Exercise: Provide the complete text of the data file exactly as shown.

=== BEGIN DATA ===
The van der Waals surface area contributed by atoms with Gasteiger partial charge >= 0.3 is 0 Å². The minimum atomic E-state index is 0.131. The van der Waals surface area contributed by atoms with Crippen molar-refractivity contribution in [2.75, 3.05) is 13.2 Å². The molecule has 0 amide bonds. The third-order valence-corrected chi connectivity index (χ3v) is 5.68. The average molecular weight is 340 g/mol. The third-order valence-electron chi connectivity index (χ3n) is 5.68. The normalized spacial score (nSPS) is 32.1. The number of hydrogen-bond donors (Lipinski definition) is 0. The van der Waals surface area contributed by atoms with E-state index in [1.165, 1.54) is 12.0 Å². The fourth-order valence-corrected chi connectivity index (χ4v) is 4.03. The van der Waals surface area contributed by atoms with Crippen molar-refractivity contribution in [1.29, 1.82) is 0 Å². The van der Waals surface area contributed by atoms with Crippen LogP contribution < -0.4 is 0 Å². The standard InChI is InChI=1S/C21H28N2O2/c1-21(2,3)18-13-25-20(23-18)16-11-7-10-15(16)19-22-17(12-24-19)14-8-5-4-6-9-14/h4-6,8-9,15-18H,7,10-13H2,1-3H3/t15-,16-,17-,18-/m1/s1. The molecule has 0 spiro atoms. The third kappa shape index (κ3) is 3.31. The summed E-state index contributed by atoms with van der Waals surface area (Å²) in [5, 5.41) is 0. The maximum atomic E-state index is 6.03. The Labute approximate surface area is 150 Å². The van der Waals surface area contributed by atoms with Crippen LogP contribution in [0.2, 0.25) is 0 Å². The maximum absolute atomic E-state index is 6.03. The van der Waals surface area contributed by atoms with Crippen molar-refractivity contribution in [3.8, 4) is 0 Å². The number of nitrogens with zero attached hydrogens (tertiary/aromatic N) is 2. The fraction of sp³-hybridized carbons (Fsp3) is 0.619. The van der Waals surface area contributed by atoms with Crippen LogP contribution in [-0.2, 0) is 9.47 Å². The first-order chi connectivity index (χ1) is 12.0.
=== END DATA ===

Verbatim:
The van der Waals surface area contributed by atoms with Gasteiger partial charge >= 0.3 is 0 Å². The minimum atomic E-state index is 0.131. The van der Waals surface area contributed by atoms with Crippen molar-refractivity contribution in [2.75, 3.05) is 13.2 Å². The molecule has 0 amide bonds. The third-order valence-corrected chi connectivity index (χ3v) is 5.68. The average molecular weight is 340 g/mol. The third-order valence-electron chi connectivity index (χ3n) is 5.68. The normalized spacial score (nSPS) is 32.1. The number of hydrogen-bond donors (Lipinski definition) is 0. The van der Waals surface area contributed by atoms with E-state index in [1.165, 1.54) is 12.0 Å². The fourth-order valence-corrected chi connectivity index (χ4v) is 4.03. The van der Waals surface area contributed by atoms with Crippen molar-refractivity contribution in [1.29, 1.82) is 0 Å². The van der Waals surface area contributed by atoms with Crippen LogP contribution < -0.4 is 0 Å². The standard InChI is InChI=1S/C21H28N2O2/c1-21(2,3)18-13-25-20(23-18)16-11-7-10-15(16)19-22-17(12-24-19)14-8-5-4-6-9-14/h4-6,8-9,15-18H,7,10-13H2,1-3H3/t15-,16-,17-,18-/m1/s1. The molecule has 0 spiro atoms. The third kappa shape index (κ3) is 3.31. The summed E-state index contributed by atoms with van der Waals surface area (Å²) in [5, 5.41) is 0. The maximum atomic E-state index is 6.03. The Labute approximate surface area is 150 Å². The van der Waals surface area contributed by atoms with Crippen LogP contribution in [0.2, 0.25) is 0 Å². The maximum absolute atomic E-state index is 6.03. The van der Waals surface area contributed by atoms with Crippen molar-refractivity contribution in [3.8, 4) is 0 Å². The number of nitrogens with zero attached hydrogens (tertiary/aromatic N) is 2. The fraction of sp³-hybridized carbons (Fsp3) is 0.619. The van der Waals surface area contributed by atoms with Crippen LogP contribution in [-0.2, 0) is 9.47 Å². The first-order chi connectivity index (χ1) is 12.0.